With the first 2013 Nissan Leaf electric car expected to roll out of the Smyrna, Tennessee, plant in mid-December, many rumors have been flying about what changes the updated Leaf will have.
Now we have the first spy shots showing some of the modifications Nissan has made to create a new, less expensive Leaf model.
Taken just this morning by notorious spy photographer Brenda Priddy, the prototype 2013 Leaf shows many subtle but unmistakable signs of the changes Nissan has made to cut costs.
Most visible are the revised headlights, which dispense with the current Leaf's light-emitting diodes (LEDs) and use more conventional high-intensity discharge headlamp bulbs.
Also on the outside, Nissan has deleted the current alloy wheels and replaced them with black-painted steel wheels and dark grey plastic wheel covers.
We suspect the black-painted covers shown on the test car may be silver once they reach production, and with luck the black steel wheels underneath will be silver too.
Inside, the Leaf's current light-grey fabric upholstery--made of partially recycled fibers----has been replaced by less expensive black cloth.
The various interior trim and dashboard moldings are uniformly black plastic as well--probably less expensive, though perhaps more heat-absorbing for those in hot and sunny climates.
It also appears that Nissan has deleted the cruise control from the steering wheel, with a silver blanking plate on its right-hand side where those controls are now sited.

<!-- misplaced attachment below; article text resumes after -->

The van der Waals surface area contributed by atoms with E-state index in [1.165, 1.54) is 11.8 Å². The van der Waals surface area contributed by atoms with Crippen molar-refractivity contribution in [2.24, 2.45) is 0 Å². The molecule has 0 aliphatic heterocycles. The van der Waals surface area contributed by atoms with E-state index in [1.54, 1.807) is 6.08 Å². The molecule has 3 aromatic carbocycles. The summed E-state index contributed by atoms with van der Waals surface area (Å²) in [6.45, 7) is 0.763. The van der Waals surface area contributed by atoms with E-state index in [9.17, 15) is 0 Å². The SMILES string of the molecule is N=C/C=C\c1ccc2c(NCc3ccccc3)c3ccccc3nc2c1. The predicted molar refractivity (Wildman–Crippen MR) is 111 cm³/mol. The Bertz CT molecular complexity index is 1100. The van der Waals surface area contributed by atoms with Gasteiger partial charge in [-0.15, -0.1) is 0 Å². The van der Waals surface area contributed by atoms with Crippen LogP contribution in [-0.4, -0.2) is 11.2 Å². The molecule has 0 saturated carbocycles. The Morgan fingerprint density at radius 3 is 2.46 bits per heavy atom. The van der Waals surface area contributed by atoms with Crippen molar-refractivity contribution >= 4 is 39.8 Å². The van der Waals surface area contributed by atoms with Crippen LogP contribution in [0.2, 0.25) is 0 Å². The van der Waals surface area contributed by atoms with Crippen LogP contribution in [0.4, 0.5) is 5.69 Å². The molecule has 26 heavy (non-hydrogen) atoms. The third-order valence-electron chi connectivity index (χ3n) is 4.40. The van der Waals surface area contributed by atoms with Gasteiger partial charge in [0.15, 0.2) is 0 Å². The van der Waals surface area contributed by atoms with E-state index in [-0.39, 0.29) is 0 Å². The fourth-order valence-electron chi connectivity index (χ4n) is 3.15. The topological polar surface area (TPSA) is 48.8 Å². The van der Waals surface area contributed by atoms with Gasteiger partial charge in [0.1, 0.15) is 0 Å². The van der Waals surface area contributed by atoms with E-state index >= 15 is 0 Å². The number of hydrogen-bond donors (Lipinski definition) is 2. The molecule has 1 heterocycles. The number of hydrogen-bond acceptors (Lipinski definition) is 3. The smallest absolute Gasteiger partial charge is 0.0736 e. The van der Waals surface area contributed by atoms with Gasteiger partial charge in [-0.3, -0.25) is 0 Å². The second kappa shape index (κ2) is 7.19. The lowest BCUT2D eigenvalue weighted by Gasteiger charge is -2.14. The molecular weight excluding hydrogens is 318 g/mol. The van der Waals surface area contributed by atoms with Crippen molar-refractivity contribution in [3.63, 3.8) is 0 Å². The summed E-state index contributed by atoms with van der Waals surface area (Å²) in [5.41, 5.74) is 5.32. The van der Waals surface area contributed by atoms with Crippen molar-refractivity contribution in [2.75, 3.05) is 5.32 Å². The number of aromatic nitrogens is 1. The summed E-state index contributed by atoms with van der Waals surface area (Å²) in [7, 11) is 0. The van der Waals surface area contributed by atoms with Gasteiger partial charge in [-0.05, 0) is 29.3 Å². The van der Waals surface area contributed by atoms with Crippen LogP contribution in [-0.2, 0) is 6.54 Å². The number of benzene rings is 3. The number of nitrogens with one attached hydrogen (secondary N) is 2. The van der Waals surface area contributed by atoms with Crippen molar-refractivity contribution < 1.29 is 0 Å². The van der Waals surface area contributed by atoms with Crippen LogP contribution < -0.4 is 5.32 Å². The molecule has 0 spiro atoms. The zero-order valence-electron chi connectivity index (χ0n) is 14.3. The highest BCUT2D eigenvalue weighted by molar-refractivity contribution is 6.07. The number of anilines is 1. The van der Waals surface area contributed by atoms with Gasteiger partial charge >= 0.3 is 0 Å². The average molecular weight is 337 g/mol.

While the place where the center display screen sits is covered over with cloth on the test car, Nissan may be fitting a smaller or less expensive screen, or eliminating some capabilities of the current system.
It's unclear whether the company would go as far as deleting the navigation system, since most observers suggest that at this early stage, electric cars need to offer the ability for drivers to locate the nearest public charging station if range is getting low.
Other modifications, invisible in these photos, are said to integrate some of the power electronics and other elements of the running gear into components with fewer parts.
While a 6.6-kilowatt onboard charger has been confirmed as an option on some 2013 Leafs, this new low-cost model will undoubtedly stick with the slower 3.3-kW charger.
The 2013 Nissan Leaf will hit showrooms early next year, by March at the latest.
Production of lithium-ion cells for its battery starts this month at a brand-new fabrication plant adjacent to the Smyrna vehicle assembly plant.
2013 Nissan Leaf Spy ShotsEnlarge Photo
It's possible the new model might be called the 2013 Nissan Leaf S, following the company's nomenclature for other model lineups, which run from S through SV to SL.
While not all U.S.-built 2013 Nissan Leafs will carry this low trim level, it gives the company a much lower base price for the new model year.
Nissan says that most Leaf buyers today order the higher-spec SL trim, as against the base SV model, and that may continue for the 2013 model.
But if the current year Leaf carries a base price of $35,200 (including delivery), then with the pricey Japanese yen largely removed from the equation--and less standard equipment--how low could the Leaf really go?
Leave us your thoughts--and anything else you notice about the prototype car in the spy shots--in the Comments below.